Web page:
Tuesday, July 16, 2013

Greetings from Weardale.

The weather remains anomalously good here. Temperatures have been high enough that is unpleasant to be working outside for long, particularly when suited up in our waterproofs, so much of the days have been spent underground. But then, that’s where the fluorite is, after all! I read on the BBC website that it has been so hot in the South that portions of the tarmac on some motorways has melted and that rails on some train lines have been warping. Glad we’re in the North.

Had some local visitors at the mine on Sunday, so we all went in for a bit. After Ian and my finds on Saturday, Cal needed some digging time, while Kerith spent some time sorting through the numerous bags of single crystals we’ve been collecting. The zone in the new Northeast Crosscut continues to be productive, and after taking turns at it for several hours, we had recovered several more nice plates, along with numerous more bits and small specimens. The productive area is quite a jumble of mud, ironstone and fluorite, and at first glance I find it hard to believe that any intact and undamaged specimens could be in that mess. Fortunately for us, at least some seem to have survived relatively intact. By early afternoon, Cal took his leave to drive Kerith up dale to the Killhope Lead Mining Museum, while Ian and I carried on for another hour or so. After getting out another few specimens, we got our selves washed off and headed back for a pint at the Blue Bell, and Ian caught part of the Tour de France broadcast.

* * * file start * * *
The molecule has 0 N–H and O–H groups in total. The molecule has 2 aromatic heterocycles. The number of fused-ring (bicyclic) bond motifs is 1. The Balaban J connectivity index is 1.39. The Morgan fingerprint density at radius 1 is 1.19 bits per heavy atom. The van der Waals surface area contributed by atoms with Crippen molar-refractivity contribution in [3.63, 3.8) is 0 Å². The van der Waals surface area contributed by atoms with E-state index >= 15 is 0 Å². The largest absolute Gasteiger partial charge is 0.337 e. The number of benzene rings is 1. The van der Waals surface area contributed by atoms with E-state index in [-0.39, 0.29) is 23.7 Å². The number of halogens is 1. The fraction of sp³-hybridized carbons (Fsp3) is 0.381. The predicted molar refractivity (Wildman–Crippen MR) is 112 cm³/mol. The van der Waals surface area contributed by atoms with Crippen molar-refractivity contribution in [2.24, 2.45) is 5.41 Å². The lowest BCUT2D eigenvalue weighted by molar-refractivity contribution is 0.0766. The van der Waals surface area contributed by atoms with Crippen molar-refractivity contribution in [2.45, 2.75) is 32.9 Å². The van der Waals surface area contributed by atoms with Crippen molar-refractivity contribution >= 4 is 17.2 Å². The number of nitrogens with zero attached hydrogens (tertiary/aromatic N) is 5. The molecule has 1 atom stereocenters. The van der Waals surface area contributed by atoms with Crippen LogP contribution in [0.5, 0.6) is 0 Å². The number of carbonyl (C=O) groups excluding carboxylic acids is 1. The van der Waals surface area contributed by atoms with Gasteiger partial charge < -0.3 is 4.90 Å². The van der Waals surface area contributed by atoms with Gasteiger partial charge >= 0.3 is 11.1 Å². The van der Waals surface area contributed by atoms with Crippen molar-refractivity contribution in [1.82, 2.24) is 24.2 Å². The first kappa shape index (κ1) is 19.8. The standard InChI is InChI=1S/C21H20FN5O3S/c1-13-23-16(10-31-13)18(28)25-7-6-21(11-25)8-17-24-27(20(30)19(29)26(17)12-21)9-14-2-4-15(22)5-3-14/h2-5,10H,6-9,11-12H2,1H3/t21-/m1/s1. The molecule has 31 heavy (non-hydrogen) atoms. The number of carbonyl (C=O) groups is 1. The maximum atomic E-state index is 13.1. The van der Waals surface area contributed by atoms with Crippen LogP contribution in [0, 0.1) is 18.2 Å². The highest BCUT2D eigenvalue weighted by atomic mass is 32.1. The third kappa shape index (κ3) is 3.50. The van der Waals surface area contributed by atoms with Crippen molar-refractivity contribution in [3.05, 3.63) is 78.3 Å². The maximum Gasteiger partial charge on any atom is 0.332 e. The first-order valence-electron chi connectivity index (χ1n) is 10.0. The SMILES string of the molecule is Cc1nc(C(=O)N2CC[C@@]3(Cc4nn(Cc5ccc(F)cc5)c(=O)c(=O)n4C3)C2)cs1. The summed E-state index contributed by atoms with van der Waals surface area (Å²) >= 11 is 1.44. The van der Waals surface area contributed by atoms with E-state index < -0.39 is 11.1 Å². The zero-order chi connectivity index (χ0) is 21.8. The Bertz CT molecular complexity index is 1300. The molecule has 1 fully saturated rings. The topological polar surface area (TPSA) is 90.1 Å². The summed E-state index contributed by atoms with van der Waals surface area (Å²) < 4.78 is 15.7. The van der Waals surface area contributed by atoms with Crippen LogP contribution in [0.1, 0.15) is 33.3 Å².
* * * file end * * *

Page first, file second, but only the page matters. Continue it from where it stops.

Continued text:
Dave is off for a few days for a motorbike race in Belgium on Wednesday, so yesterday he drilled and shot the roof in the crosscut alcove, in order to give us some new collecting ground while he is away. Unfortunately, the rock did not break to the ceiling level as well as he had planned, so several hours after the blast were spent trying to bring down some fairly large and rather uncooperative rocks. By end of day, Dave had managed to get the ceiling squared up and a timber roof installed. Much of the mucking remains to be done today, however. Today’s photo is of Dave getting ready to drill in the crosscut.

While I was inside the mine with Dave, Cal and Ian tried to get the chainsaw going to cut up a few larger specimens. Sadly, the hydraulic power unit did not cooperate. Despite the fact that when not in use we disconnect the negative terminal of the battery, it is constantly going dead on us. As we put a new alternator on it last year, we are assuming that there must be some sort of ground short in the wiring that is draining the battery. Unfortunately, none of us are particularly good at troubleshooting electrical systems, so we will likely need to get someone who is to come and have a look at it. It’s only money…

Last year we installed an electric fan and air bag to get some fresh air to the face, which is new the better part of 300 meters from the portal. The fan does not have a very high capacity, so last week we ordered a new one, which arrived yesterday. One of our tasks while Dave and Joe finish mucking out the crosscut today will be to get the new fan installed and working. With the increased air movement, we should be able to clear the air at the face fairly quickly after a blast. This, in turn, will mean that we are no longer tied to blasting at the end of the day and letting the air clear over night. In an operation such as ours, this is what one calls “progress.”

Stay tuned for more…

Cheers, Jesse, Ian, Cal and Kerith

Dave getting ready to move some rock.

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